Karlheinz Brandenburg: I’ve been one of the main con­trib­u­tors to a tech­nol­o­gy I assume you are using as well called MP3. And AAC. So in fact my PhD work was on audio cod­ing, and then togeth­er with a lot of oth­er peo­ple (so there are more to be named) we worked on audio cod­ing, stan­dard­iza­tion, and the busi­ness mod­els to make it be applic­a­ble in all kinds of com­put­ers, devices, and so on. 

Intertitle: Describe one of the break­through moments of the Internet in which you have been a key participant?

Brandenburg: Since we are here in Hong Kong, I remem­ber a day quite some time ago—I think it must have been 2001 or so, when I was here for a con­fer­ence and I looked at the dis­play of one of these elec­tron­ics shops and I saw thir­ty dif­fer­ent brands of MP3 play­ers. So I said okay, final­ly we got the break­through, now every­body uses it.

Intertitle: Describe the state of the Internet today with a weath­er anal­o­gy and explain why.

Brandenburg: I think we are in stormy times. Yes, lots of changes. In ear­li­er days, we thought the Internet, by the way it’s brought up is not con­trol­lable. Now we see more and more gov­ern­ments try to con­trol the Internet. We’ve got means nowa­days to dig into the data, do deep pack­et inspec­tion, to see what is trans­mit­ted over the Internet and so on. And on the oth­er hand, it’s good weath­er in the sense that the Internet is the main way of com­mu­ni­ca­tion for peo­ple all over the world.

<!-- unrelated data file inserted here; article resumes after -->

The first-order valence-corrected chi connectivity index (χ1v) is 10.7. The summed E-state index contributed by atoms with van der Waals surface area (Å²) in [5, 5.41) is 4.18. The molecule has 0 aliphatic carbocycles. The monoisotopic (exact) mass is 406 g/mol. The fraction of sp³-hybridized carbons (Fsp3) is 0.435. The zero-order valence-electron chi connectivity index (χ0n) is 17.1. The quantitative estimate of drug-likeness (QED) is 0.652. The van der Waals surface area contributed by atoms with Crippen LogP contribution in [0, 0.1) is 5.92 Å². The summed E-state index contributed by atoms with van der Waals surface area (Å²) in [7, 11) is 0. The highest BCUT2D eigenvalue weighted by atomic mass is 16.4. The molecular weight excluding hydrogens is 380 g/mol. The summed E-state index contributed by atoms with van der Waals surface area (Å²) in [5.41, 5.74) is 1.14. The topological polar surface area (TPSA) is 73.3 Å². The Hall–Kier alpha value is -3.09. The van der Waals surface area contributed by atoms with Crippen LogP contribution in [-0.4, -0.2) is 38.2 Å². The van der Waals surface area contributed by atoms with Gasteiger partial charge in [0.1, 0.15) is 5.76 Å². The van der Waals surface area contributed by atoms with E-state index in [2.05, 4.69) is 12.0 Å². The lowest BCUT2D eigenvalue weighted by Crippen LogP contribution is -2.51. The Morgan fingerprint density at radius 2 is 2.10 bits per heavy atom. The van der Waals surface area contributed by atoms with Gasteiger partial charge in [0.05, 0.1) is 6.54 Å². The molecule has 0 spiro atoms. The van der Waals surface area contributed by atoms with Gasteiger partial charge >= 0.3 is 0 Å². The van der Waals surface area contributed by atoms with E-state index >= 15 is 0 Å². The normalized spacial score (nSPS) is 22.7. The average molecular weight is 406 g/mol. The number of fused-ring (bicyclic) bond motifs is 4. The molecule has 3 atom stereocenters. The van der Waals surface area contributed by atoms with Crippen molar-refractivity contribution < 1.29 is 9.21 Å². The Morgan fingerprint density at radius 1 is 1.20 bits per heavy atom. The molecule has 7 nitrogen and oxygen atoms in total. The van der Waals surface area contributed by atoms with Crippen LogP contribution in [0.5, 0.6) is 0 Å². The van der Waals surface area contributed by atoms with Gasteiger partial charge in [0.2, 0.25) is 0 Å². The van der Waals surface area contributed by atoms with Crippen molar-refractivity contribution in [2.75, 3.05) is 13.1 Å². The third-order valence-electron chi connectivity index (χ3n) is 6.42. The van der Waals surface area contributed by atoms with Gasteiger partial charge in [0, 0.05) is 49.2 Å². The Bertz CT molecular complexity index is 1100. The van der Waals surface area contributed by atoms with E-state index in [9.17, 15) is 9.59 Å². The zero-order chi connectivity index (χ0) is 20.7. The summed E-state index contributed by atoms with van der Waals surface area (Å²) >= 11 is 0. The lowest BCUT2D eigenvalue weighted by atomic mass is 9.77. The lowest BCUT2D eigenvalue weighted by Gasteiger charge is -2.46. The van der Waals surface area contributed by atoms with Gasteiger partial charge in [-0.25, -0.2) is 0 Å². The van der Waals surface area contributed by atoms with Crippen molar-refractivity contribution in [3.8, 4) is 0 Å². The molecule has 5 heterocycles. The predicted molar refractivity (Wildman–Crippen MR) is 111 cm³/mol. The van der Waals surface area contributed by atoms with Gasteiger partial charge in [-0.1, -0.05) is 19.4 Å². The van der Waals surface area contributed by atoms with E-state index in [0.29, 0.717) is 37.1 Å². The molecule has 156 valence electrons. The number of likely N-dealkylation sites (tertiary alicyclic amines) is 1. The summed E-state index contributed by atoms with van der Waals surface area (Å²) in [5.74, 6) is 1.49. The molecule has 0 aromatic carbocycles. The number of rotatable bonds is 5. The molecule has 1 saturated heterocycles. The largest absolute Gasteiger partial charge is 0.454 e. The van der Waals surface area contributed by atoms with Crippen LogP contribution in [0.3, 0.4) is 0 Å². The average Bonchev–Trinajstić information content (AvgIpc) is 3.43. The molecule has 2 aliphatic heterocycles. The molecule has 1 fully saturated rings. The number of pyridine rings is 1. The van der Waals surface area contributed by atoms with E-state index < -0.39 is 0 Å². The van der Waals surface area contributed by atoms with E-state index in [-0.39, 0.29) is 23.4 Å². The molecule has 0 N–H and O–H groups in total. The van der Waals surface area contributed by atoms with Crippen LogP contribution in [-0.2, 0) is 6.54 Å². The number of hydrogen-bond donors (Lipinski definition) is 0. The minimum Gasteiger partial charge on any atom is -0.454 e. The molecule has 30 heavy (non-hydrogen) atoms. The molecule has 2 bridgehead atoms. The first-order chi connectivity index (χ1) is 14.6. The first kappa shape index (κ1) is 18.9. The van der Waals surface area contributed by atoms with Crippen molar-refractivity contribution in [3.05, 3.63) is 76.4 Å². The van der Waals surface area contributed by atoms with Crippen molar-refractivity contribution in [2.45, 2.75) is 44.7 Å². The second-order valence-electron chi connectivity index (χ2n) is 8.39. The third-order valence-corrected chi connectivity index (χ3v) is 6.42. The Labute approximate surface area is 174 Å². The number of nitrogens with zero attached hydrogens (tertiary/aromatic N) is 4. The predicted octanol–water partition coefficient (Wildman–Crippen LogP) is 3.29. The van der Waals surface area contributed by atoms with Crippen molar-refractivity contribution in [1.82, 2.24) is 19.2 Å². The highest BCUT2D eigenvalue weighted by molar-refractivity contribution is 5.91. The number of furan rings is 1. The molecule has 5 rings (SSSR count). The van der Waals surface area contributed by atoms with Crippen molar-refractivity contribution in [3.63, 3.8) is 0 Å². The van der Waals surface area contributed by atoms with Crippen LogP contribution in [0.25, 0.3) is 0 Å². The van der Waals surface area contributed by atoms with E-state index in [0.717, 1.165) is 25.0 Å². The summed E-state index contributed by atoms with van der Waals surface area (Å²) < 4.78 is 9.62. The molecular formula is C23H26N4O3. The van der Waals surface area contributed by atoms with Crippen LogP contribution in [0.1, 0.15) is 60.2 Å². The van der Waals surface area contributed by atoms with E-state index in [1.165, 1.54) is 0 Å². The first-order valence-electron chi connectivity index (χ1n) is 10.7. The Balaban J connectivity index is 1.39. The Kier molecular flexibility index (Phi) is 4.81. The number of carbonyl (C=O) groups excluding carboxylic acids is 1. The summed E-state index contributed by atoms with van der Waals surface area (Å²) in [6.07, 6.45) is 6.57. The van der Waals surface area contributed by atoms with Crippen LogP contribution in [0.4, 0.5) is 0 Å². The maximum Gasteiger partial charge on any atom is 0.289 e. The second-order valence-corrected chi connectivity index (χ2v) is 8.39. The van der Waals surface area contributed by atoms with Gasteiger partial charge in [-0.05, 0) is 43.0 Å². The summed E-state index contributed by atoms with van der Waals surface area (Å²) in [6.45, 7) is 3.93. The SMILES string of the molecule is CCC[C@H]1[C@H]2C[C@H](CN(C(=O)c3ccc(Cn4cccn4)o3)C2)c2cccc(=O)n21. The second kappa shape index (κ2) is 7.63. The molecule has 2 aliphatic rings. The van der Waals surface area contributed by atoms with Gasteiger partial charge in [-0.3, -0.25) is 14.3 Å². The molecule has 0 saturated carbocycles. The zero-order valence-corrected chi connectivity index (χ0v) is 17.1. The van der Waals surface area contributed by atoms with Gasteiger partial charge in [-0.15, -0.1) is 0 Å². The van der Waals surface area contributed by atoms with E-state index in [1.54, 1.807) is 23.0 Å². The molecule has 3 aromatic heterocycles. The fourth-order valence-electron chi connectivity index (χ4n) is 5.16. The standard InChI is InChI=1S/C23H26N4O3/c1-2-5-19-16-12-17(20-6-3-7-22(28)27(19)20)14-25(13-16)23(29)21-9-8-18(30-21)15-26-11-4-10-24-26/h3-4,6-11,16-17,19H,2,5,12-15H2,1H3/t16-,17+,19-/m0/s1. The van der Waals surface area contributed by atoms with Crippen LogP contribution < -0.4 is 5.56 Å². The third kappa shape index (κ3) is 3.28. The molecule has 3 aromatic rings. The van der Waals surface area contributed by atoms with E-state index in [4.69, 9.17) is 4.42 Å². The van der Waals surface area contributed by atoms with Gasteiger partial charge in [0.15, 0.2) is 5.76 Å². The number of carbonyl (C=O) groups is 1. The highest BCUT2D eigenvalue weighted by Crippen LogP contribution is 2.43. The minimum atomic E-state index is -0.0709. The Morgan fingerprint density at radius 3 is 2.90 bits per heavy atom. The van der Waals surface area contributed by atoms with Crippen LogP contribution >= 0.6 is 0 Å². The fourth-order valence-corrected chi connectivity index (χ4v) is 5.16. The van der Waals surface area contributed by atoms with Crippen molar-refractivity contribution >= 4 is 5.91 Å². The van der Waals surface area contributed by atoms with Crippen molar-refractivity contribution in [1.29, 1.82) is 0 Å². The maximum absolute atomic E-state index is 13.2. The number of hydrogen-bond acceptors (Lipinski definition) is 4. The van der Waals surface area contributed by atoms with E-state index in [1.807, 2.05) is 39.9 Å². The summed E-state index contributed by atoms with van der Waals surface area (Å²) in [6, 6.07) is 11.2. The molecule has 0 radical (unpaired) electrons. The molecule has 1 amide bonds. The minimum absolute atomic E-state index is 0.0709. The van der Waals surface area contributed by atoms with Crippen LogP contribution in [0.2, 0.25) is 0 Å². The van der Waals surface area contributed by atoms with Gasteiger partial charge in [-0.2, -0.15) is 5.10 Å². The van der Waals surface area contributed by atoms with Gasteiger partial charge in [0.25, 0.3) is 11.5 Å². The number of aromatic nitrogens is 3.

Intertitle: What are your great­est hopes and fears for the future of the Internet?

Brandenburg: In fact, my con­cern is around all the issues with secu­ri­ty on one hand. People use the Internet to plant mal­ware, to get data they should­n’t. About pri­va­cy. Are we still allowed to be pri­vate in the sense that we don’t give every­thing to all the ones who could use the data, whether it’s gov­ern­ments or com­pa­nies? So those are major issues for the future. 

On the oth­er hand, I think the role of the Internet as real­ly the main way peo­ple are com­mu­ni­cat­ing, whether it’s with social net­works or just over the phone using OTT ser­vices, it’s real­ly now at its peak—or let’s say it’s the main way of com­mu­ni­ca­tion for a lot of peo­ple these days.

Intertitle: What action should be tak­en to ensure the best pos­si­ble future?

Brandenburg: We are now enter­ing a time where uncon­trolled growth real­ly will not help us to solve the prob­lems of the future. So in some way, we need leg­is­la­tion to come in to ensure pri­va­cy, or to ensure the right to access infor­ma­tion and so on. So that’s in some sense a con­tra­dic­tion, because the Internet got big because of no con­trol, but some of this needs to be done. On the oth­er hand it needs to be done essen­tial­ly to keep the author­i­ties from get­ting free infor­ma­tion, for example.